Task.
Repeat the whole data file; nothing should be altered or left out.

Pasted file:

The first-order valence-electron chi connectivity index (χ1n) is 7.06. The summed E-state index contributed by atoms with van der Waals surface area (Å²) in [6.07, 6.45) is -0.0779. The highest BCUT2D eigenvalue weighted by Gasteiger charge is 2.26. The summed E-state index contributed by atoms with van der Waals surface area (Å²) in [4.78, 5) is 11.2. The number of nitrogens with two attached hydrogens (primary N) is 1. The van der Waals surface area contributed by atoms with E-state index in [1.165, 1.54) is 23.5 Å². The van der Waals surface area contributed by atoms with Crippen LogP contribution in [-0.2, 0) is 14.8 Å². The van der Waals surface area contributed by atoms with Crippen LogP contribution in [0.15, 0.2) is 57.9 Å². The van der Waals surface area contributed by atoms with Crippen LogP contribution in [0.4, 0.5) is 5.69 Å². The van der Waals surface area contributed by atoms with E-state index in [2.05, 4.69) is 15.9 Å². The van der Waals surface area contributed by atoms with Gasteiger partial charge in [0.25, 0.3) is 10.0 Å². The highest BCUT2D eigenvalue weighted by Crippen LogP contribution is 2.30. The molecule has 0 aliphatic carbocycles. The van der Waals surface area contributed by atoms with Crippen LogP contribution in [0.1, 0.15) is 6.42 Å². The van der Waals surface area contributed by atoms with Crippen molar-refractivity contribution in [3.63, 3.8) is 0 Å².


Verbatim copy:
The first-order valence-electron chi connectivity index (χ1n) is 7.06. The summed E-state index contributed by atoms with van der Waals surface area (Å²) in [6.07, 6.45) is -0.0779. The highest BCUT2D eigenvalue weighted by Gasteiger charge is 2.26. The summed E-state index contributed by atoms with van der Waals surface area (Å²) in [4.78, 5) is 11.2. The number of nitrogens with two attached hydrogens (primary N) is 1. The van der Waals surface area contributed by atoms with E-state index in [1.165, 1.54) is 23.5 Å². The van der Waals surface area contributed by atoms with Crippen LogP contribution in [-0.2, 0) is 14.8 Å². The van der Waals surface area contributed by atoms with Crippen LogP contribution in [0.15, 0.2) is 57.9 Å². The van der Waals surface area contributed by atoms with Crippen LogP contribution in [0.4, 0.5) is 5.69 Å². The van der Waals surface area contributed by atoms with E-state index in [2.05, 4.69) is 15.9 Å². The van der Waals surface area contributed by atoms with Gasteiger partial charge in [0.25, 0.3) is 10.0 Å². The highest BCUT2D eigenvalue weighted by Crippen LogP contribution is 2.30. The molecule has 0 aliphatic carbocycles. The van der Waals surface area contributed by atoms with Crippen LogP contribution in [0.1, 0.15) is 6.42 Å². The van der Waals surface area contributed by atoms with Crippen molar-refractivity contribution in [3.63, 3.8) is 0 Å².